About mid-May, I got an email from Obliteride regarding their bike ride in August. I’d been contemplating riding again but just wasn’t quite ready to commit. I rode in the event back in 2014 and absolutely loved it. Last year I took a break from fundraising but when I got their email something made me think I needed to do it again. I reached my minimum in a week’s time thanks to all my fabulous friends and family. Now I all needed to do was train.
Seems simple enough, go out put in some miles in the saddle but life kept getting in the way. Work, volunteer work, family, weather…I just wasn’t finding the time to ride. For me, riding or running is 90% mental, 10% physical so I knew no matter what, the day of the ride, I’d be OK. I knew whether I trained or not, it’d take me about 8 or so hours to finish. I have to keep telling myself, it’s not a race. Same day finish.
For those not familiar with Obliteride, it’s a fundraising event for Fred Hutchinson Cancer Research Center in Seattle. This organization is very near and dear to me considering I benefited from the research that happens there and I also spend a lot of my free time volunteering with researchers. This was the 4th year of the event and I’ve heard they’ve raised around $7 million towards cancer research. Amazing!
The day before the ride, the event organizers hosted a party at Gas Works Park. They had dinner prepared by Tom Douglas, beer brewed from Elysian Brewing, and tons of great music. I laughed when I went over to grab a beer…the guy handing it to me apologetically said I could only have 5. I thought he meant 5 drinks period (including bottled water) but nope…he meant I could only have 5 beers. Ha! Ha! If I had 5 beers, I wouldn’t have been able to ride the next day. And for the record, I had 2.5 beers.
The next day started early. Up at 5 AM to start getting prepared and ready to ride. I made sure my tires were pumped, my chained was oiled, and my bib was on my bike and my clothing. The hubby dropped me off at the starting line and I headed to the starting area for a quick breakfast. The Obliteride folks had breakfast burritos, oatmeal, bananas and coffee for all the riders. I sat down and starting eating when two guys came to share the table. We talked about our training (or lack there of), where we were from, who we were riding for and what distance we were riding today. These guys came all the way from Bozeman, MT and were riding for a little girl who lost her long battle in April.
As it got closer to 7 AM, I made sure to stop at the port-a-potty one more time and then headed to the start line. There was about 300 riders lined up either riding the 85 or 100 mile route. We listened the police talk to us about safety and then a few words from the event organizer. To get us motivated we heard a story of inspiration. This guy was diagnosed with Acute Myeloid Leukemia (AML) and first started receiving treatment at Dana Farber after his doctors told him they couldn’t do anything else, he found a trial at Sloan-Kettering and when that didn’t help, they told him to come to Seattle. It was at Fred Hutch that they found a researcher trying some new treatment and it was here where he was cured. Today, he rode the 100 miles with us. It was so inspiring and confirming that Fred Hutch/SCCA is one of the best places in the nation to get treatment. After the national anthem, it was time to ride.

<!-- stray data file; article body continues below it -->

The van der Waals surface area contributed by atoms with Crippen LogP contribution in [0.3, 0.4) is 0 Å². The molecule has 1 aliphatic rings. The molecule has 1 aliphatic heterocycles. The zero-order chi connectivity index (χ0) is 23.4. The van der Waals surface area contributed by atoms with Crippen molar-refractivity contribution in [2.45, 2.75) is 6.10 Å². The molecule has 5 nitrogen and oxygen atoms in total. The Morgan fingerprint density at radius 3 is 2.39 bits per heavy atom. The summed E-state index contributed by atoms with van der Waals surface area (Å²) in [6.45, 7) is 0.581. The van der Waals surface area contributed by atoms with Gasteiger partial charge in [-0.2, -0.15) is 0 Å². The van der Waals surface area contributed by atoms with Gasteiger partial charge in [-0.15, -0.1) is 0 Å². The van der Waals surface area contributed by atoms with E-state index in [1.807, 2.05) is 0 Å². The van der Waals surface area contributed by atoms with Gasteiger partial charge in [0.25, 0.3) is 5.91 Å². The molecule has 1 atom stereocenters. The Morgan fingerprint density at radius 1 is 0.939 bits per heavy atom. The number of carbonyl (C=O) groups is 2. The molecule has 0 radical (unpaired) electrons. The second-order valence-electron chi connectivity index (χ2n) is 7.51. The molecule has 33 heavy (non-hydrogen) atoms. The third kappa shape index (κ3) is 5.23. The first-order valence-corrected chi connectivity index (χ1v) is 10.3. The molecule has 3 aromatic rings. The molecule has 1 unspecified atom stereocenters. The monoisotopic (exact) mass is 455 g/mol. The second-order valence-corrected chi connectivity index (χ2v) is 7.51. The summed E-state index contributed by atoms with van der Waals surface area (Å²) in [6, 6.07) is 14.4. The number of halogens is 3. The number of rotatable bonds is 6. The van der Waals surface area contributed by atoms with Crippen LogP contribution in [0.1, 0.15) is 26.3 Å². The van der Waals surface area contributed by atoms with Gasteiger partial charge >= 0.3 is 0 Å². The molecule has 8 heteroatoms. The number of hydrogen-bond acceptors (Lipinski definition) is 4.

We started down the streets of Seattle with a police escort and headed for the ferry terminal. 300 riders boarded the ferry for Bainbridge Island and it was a gorgeous morning. Once we unloaded the ferry we made our way around the island. It was beautiful and I think I might have found my dream home.
After we left the island, I honestly couldn’t tell you where I was but it was a good ride. There was hills, there was water, there was mountains. Here’s a snapshot of the route and the elevation. The elevation may not seem like a lot but it was about 7,289 of elevation gain.
The first 50 miles were good but the last 50 were hot and super hard. There was an opportunity to switch to the 85 mile route after we crossed the Tacoma Narrows Bridge and honestly, I considered it. However, I immediately thought of all my donors who contributed to my ride and I couldn’t let them down. I couldn’t let myself down. I said I was going to ride 100 miles and I needed to follow through. I also started riding with this girl named Jaclyn from Ellensburg and she helped me finish…actually we helped each other. Talking, sharing our stories, and pacing each other we crossed the finish line together. I’m very grateful to her and my donors to motivating and supporting me.
Every time I do something big like this, I feel like I’m giving cancer the finger…I feel stronger and proud that it won’t ever take away from me what I love doing. So will I do this ride again? I think so but I need few days to cool off. I’m a fair weather rider and love riding in the heat but 92 degrees might be my limit. Stay tuned till next year!
If you’d like to donate, there’s still time. Here’s my site.